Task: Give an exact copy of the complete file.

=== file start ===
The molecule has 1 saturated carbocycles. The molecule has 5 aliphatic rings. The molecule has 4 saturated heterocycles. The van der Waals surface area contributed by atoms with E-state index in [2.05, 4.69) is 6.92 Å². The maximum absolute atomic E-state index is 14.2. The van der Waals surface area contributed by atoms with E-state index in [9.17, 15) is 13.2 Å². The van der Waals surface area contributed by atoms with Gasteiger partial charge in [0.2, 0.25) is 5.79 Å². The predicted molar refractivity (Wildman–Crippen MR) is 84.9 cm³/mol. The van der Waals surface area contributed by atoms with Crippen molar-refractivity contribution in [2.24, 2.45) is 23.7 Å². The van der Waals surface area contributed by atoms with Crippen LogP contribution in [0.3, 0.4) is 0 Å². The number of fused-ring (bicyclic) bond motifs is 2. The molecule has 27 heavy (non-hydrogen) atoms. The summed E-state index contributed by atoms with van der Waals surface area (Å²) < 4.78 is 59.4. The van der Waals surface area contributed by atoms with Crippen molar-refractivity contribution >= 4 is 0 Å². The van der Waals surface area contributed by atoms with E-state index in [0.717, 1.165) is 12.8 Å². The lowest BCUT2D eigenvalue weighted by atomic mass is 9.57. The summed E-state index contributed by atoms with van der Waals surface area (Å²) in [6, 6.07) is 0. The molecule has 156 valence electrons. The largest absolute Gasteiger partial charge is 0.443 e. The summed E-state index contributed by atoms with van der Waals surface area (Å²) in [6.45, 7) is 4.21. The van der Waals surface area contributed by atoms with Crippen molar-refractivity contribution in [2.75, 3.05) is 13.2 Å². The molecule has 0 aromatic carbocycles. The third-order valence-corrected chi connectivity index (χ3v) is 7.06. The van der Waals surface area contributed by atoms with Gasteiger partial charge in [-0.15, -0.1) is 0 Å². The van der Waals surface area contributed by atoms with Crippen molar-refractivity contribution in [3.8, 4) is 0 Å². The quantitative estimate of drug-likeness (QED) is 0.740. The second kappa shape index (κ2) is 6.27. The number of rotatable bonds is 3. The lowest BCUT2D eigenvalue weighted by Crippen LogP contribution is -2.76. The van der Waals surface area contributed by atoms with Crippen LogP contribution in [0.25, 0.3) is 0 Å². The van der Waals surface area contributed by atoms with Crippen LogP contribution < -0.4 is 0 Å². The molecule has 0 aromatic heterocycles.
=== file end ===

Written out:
The molecule has 1 saturated carbocycles. The molecule has 5 aliphatic rings. The molecule has 4 saturated heterocycles. The van der Waals surface area contributed by atoms with E-state index in [2.05, 4.69) is 6.92 Å². The maximum absolute atomic E-state index is 14.2. The van der Waals surface area contributed by atoms with E-state index in [9.17, 15) is 13.2 Å². The van der Waals surface area contributed by atoms with Gasteiger partial charge in [0.2, 0.25) is 5.79 Å². The predicted molar refractivity (Wildman–Crippen MR) is 84.9 cm³/mol. The van der Waals surface area contributed by atoms with Crippen molar-refractivity contribution in [2.24, 2.45) is 23.7 Å². The van der Waals surface area contributed by atoms with Crippen LogP contribution in [0.3, 0.4) is 0 Å². The number of fused-ring (bicyclic) bond motifs is 2. The molecule has 27 heavy (non-hydrogen) atoms. The summed E-state index contributed by atoms with van der Waals surface area (Å²) < 4.78 is 59.4. The van der Waals surface area contributed by atoms with Crippen molar-refractivity contribution >= 4 is 0 Å². The van der Waals surface area contributed by atoms with E-state index in [0.717, 1.165) is 12.8 Å². The lowest BCUT2D eigenvalue weighted by atomic mass is 9.57. The summed E-state index contributed by atoms with van der Waals surface area (Å²) in [6, 6.07) is 0. The molecule has 156 valence electrons. The largest absolute Gasteiger partial charge is 0.443 e. The summed E-state index contributed by atoms with van der Waals surface area (Å²) in [6.45, 7) is 4.21. The van der Waals surface area contributed by atoms with Crippen molar-refractivity contribution in [2.75, 3.05) is 13.2 Å². The molecule has 0 aromatic carbocycles. The third-order valence-corrected chi connectivity index (χ3v) is 7.06. The van der Waals surface area contributed by atoms with Gasteiger partial charge in [-0.15, -0.1) is 0 Å². The van der Waals surface area contributed by atoms with Crippen molar-refractivity contribution in [3.8, 4) is 0 Å². The quantitative estimate of drug-likeness (QED) is 0.740. The second kappa shape index (κ2) is 6.27. The number of rotatable bonds is 3. The lowest BCUT2D eigenvalue weighted by Crippen LogP contribution is -2.76. The van der Waals surface area contributed by atoms with Crippen LogP contribution in [0.25, 0.3) is 0 Å². The van der Waals surface area contributed by atoms with Crippen LogP contribution < -0.4 is 0 Å². The molecule has 0 aromatic heterocycles.